58 -           Point of the foregoing: “how far even natural inequality [let alone political] is from having much reality in” the state of nature as other writers claim.  Even differences in things like temperament and mental powers are vastly augmented by society.  Humans did not compare each other, so would not even notice differences in beauty.
FURTHERMORE: the idea that the strong naturally enslave the weak is false because in the state of nature it is practically impossible (and not worth the effort) to enslave another.

59 -          Key point about servitude:

Since the bonds of servitude are formed merely from the mutual dependence of men and the reciprocal needs that unite them, it is impossible to enslave a man without having first put him in the position of being incapable of doing without another.  This being a situation that did not exist in the state of nature, it leaves each person free of the yoke, and renders pointless the law of the strongest.


“Inequality is hardly observable in the state of nature”


“to show its origin and process in the successive developments of the human mind.”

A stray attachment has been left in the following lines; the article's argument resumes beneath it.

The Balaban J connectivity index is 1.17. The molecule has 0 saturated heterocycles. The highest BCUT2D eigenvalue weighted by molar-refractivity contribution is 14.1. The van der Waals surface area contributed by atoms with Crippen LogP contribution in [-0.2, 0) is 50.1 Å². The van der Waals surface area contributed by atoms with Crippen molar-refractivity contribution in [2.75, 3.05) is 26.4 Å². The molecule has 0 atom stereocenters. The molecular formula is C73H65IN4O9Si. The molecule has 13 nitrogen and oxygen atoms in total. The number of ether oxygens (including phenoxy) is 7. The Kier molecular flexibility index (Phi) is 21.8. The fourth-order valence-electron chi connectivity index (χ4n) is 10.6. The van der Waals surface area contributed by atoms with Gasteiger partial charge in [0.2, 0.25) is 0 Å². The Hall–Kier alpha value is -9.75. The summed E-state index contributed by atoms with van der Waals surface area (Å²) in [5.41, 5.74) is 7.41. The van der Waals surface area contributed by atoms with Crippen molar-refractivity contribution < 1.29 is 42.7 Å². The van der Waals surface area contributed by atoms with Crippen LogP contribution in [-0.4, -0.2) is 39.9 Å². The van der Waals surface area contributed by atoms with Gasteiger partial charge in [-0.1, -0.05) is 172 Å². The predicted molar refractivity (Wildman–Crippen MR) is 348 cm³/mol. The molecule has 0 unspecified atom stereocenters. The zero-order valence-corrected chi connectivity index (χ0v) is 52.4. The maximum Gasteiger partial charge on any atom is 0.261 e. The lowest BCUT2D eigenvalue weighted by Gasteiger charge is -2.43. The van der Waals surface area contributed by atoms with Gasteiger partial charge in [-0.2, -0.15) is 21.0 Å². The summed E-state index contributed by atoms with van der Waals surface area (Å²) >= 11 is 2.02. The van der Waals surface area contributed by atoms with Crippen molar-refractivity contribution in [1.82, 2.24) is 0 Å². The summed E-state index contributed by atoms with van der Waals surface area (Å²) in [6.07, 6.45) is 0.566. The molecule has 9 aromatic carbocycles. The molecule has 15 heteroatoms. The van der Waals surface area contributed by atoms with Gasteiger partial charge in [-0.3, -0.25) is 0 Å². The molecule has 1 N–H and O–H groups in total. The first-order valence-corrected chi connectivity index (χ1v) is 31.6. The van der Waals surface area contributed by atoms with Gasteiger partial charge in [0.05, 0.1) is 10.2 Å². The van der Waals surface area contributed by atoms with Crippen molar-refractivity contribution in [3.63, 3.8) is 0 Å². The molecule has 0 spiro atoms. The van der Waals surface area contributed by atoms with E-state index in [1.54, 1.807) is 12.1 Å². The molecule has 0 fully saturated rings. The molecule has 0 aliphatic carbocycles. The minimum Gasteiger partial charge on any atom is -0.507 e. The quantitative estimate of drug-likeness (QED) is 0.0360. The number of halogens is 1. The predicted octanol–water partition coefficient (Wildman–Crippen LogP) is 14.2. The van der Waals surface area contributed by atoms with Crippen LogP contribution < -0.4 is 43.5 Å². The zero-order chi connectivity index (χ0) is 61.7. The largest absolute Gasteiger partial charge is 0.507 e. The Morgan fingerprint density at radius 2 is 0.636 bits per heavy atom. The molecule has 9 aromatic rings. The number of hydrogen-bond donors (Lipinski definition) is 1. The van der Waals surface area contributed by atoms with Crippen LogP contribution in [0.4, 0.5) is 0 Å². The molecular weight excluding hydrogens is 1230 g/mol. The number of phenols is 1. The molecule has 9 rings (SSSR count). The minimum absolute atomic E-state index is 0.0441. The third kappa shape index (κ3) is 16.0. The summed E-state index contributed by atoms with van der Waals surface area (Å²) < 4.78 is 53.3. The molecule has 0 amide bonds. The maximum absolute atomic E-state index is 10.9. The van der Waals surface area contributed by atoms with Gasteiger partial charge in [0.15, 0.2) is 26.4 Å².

Part II [60]

60 -          Famous quote about property:

The first person who, having enclosed a plot of land, took it into his head to say this is mind and found people simple enough to believe him, was the true founder of civil society.  What crimes, wars, murders, what miseries and horrors would the human race have been spared, had someon pulled up the states or filled in the ditch and cried out to his fellow men: “Do not listen to this impostor.  You are lost if you forget that the fruits of the earth belong to all and the earth to no one!”

This is out of place at this juncture (i.e., at the stage of human development so far described by Rousseau), but it is a taster for what is to follow.  Rousseau will argue that civilization emerges principally because of property (echoing Locke) but is in general a bad thing (not Locke’s view). 

So far, however, we are still in the first stage of human development, outlined in part one, where humans are naturally solitary and do not even form family groups.

61 -          Illustration of adaptability (or perfectibility – c.f. p. 45) of humans – those by the coast become fishers, those in forests hunters, etc.
Humans observe other humans but are not yet in competition with them.  (This picture is contrary to Hobbes’s description of the state of nature as a war of all against all.)  There is fleeting cooperation, but this “herd” is simply

62 -          “some sort of free association, that obligated no one and that lasted only as long as the passing need that had formed it”.  This is a crude idea of mutual commitments, but easily forgotten (“oh look, a hare!”) – thus humans are not ready for a social contract.
BUT now we have the “first revolution” bringing us to stage two of human development: family life.  In this stage humans developed:
“industry” – tools and huts